Doomed Planet

Kiwi Climatology: Land of the Long White Clods

The science, technology and economics relevant to the possibility of a catastrophic impact on global climate from use of fossil fuels is vast and complex. Vanishingly few persons can spend the time necessary to begin to appreciate the uncertainties, conflicting information and outright misinformation being promulgated.  Unfortunately, we are taught and expected to have an opinion on everything no matter how little we actually know about it and the climate change meme has proliferated into an epidemic conviction of which the chattering classes in particular appear to have little or no resistance.

As professional opinion leaders, politicians seem to be especially susceptible, to the point of engaging in what in effect have become competitive displays of ignorance about climate change. A current example is the recent initiative of the New Zealand government to drastically reduce greenhouse gas emissions.  For a start, NZ accounts for about 0.1 per cent (i.e. one-thousandth) of global emissions. Over 80 per cent of their electrical power comes from renewable energy, mainly hydro and geothermal. Their per capita CO2 emissions are among the lowest in the developed world and natural uptakes make them a net CO2 sink.

With little to begin with it is hard to make further big reductions in CO2, so they are having to look elsewhere, and methane is where they have focused. It is claimed that methane accounts for 43 per cent of their gross GHG emissions.  As it is purported to come mainly from sheep and cattle, this is where the big cuts are going to have to come. Sheep, cattle and dairy are also NZ largest exports.  They amount to about 40 per cent of total exports and are essential to an economy with only limited manufacturing.

The cost of the new emission reduction scheme has been estimated to be as much as 123 per cent of profit for an average sheep or cattle farm and 60 per cent for dairy farms. In addition, farmers will have to meet the first level of emissions reductions in 10 years while other industries will have 30 years to comply. They will also be lumbered with a tax on their fossil fuel vehicles to help fund a subsidy for electric cars.

Now consider some relevant facts about methane:

# Methane is claimed to be a potent greenhouse gas based on an estimated effect compared to CO2. However, this is highly uncertain and can vary from 23 to 84 times greater than CO2 depending upon the methods used for estimation.  These high multiples derive mainly from a strong level of infared absorption in the IR bandwidth of methane and long persistence in the atmosphere due to a low rate of sequestration in natural sinks compared to CO2.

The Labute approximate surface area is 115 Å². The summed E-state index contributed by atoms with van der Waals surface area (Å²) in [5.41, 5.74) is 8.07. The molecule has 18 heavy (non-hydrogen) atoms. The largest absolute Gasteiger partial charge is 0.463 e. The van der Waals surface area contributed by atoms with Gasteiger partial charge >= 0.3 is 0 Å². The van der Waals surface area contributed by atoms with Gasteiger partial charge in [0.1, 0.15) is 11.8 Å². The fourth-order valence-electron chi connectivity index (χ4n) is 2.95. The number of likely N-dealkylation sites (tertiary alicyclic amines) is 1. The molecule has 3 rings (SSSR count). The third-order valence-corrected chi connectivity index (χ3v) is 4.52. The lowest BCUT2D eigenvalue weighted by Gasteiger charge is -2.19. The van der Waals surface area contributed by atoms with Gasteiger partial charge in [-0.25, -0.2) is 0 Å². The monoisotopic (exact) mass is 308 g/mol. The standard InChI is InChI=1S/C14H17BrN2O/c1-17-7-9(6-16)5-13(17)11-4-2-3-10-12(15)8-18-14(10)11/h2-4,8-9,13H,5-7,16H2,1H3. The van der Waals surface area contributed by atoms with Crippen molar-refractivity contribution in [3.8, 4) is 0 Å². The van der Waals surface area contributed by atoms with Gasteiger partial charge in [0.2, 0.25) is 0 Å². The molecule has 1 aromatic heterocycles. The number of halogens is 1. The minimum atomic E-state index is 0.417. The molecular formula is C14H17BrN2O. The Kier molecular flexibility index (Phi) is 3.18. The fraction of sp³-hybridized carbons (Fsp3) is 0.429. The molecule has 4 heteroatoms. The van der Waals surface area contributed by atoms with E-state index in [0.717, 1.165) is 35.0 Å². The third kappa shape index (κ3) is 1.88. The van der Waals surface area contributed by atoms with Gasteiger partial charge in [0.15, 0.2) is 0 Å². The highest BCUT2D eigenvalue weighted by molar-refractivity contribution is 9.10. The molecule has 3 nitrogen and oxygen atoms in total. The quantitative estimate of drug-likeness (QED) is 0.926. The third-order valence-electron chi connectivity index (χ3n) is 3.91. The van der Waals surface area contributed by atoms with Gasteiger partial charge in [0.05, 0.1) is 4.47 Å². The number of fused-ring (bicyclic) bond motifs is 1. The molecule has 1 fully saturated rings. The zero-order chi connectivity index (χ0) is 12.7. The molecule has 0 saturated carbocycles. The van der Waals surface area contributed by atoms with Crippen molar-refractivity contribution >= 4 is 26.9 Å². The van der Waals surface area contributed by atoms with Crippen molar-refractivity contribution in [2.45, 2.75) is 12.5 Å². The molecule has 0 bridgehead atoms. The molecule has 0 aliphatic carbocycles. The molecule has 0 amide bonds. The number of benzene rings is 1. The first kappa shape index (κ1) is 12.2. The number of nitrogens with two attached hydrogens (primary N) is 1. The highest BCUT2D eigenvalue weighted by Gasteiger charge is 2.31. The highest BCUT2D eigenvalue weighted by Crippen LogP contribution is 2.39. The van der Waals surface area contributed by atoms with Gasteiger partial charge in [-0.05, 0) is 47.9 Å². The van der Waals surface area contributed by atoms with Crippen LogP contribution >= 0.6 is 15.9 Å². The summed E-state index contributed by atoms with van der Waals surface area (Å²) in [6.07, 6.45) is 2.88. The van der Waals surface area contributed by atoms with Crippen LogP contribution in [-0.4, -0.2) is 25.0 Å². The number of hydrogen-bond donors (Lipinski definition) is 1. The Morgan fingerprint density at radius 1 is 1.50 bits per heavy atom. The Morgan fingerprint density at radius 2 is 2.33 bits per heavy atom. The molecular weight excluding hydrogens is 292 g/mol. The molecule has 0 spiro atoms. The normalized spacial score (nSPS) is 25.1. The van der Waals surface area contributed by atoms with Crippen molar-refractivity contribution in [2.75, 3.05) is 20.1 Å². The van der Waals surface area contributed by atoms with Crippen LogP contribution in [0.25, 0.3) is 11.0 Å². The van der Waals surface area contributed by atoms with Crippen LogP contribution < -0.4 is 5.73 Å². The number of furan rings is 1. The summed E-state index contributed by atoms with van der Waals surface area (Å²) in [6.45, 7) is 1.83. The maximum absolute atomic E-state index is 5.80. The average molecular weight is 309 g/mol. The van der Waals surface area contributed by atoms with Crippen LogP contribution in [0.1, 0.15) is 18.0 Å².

# What is conveniently ignored is that the IR absorption spectrum of methane in limited to two quite narrow bands.  Although CO2 is a weaker absorber of IR, it has a much wider bandwidth of absorption and is about 200 times more concentrated in the atmosphere than methane. Also, due to constant turbulent mixing in the atmosphere it makes little difference to temperature if absorption of particular wavelengths of backradiated IR occurs in a few centimetres or over a few meters.   In either instance a similar amount of heat energy is being mixed into the lower atmosphere

# In the case of methane, and unlike CO2, it breaks down in the atmosphere with a half-life of about five years.

# Even more importantly, the IR absorption spectrum of methane is overlapped by that of water vapour, which has a hugely broader IR absorption spectrum. It is also on average about 10,000 to 20,000 times more abundant in the atmosphere than is methane. No matter how little or how much methane is in the atmosphere, all of the IR in its absorption spectrum is going to be absorbed.  If not by methane, then by water vapour and once the IR of those wavelengths is absorbed there can be no further heating no matter how much methane is present.

# Generation of methane by trees and from the breakdown of cellulose by microbes and a wide range of animal life is pervasive across all vegetated land. Such natural generation of methane is similar to what is being attributed to livestock. Plant material not eaten by livestock is only consumed by something else or decomposed by microbial activity with similar amounts of methane being produced.

The whole idea of tearing the heart out of a nation’s economy to reduce methane emissions from livestock is an unbelievable display of scientific, technological and economic ignorance. It goes far beyond simply not knowing or being mistaken.  It is profound ignorance compounded by understanding so little it is not even possible to recognise one’s own ignorance which is then made malignant by thinking it must be imposed on everyone else for their own good.